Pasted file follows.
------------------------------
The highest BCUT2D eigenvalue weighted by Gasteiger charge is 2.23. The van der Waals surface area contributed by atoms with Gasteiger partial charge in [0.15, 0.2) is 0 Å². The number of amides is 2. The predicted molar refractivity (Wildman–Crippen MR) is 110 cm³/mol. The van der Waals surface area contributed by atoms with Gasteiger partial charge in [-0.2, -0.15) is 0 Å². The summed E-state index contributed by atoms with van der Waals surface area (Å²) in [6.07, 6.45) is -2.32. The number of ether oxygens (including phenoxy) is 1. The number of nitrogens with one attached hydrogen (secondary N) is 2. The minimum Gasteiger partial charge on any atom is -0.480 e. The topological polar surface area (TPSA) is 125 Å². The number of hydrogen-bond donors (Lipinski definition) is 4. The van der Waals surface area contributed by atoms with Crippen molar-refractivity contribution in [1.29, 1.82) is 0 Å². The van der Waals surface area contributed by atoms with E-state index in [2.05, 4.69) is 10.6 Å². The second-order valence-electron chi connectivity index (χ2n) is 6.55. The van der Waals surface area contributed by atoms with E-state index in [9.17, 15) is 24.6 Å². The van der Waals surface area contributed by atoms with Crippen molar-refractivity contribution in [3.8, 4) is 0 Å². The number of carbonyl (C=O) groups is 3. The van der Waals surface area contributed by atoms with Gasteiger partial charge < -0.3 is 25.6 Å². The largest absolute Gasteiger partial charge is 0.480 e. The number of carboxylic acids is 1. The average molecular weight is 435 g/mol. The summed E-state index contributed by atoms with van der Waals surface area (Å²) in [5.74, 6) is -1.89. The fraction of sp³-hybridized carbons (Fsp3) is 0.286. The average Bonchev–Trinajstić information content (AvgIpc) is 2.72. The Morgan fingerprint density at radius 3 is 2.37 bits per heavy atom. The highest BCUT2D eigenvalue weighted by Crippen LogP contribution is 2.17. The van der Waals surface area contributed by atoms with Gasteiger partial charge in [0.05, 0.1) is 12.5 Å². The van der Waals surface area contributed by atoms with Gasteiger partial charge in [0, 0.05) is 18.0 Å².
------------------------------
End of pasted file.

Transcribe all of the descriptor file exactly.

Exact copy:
The highest BCUT2D eigenvalue weighted by Gasteiger charge is 2.23. The van der Waals surface area contributed by atoms with Gasteiger partial charge in [0.15, 0.2) is 0 Å². The number of amides is 2. The predicted molar refractivity (Wildman–Crippen MR) is 110 cm³/mol. The van der Waals surface area contributed by atoms with Gasteiger partial charge in [-0.2, -0.15) is 0 Å². The summed E-state index contributed by atoms with van der Waals surface area (Å²) in [6.07, 6.45) is -2.32. The number of ether oxygens (including phenoxy) is 1. The number of nitrogens with one attached hydrogen (secondary N) is 2. The minimum Gasteiger partial charge on any atom is -0.480 e. The topological polar surface area (TPSA) is 125 Å². The number of hydrogen-bond donors (Lipinski definition) is 4. The van der Waals surface area contributed by atoms with Crippen molar-refractivity contribution in [1.29, 1.82) is 0 Å². The van der Waals surface area contributed by atoms with E-state index in [2.05, 4.69) is 10.6 Å². The second-order valence-electron chi connectivity index (χ2n) is 6.55. The van der Waals surface area contributed by atoms with E-state index in [9.17, 15) is 24.6 Å². The van der Waals surface area contributed by atoms with Crippen molar-refractivity contribution in [3.8, 4) is 0 Å². The number of carbonyl (C=O) groups is 3. The van der Waals surface area contributed by atoms with Gasteiger partial charge < -0.3 is 25.6 Å². The largest absolute Gasteiger partial charge is 0.480 e. The number of carboxylic acids is 1. The average molecular weight is 435 g/mol. The summed E-state index contributed by atoms with van der Waals surface area (Å²) in [5.74, 6) is -1.89. The fraction of sp³-hybridized carbons (Fsp3) is 0.286. The average Bonchev–Trinajstić information content (AvgIpc) is 2.72. The Morgan fingerprint density at radius 3 is 2.37 bits per heavy atom. The highest BCUT2D eigenvalue weighted by Crippen LogP contribution is 2.17. The van der Waals surface area contributed by atoms with Gasteiger partial charge in [0.05, 0.1) is 12.5 Å². The van der Waals surface area contributed by atoms with Gasteiger partial charge in [0, 0.05) is 18.0 Å².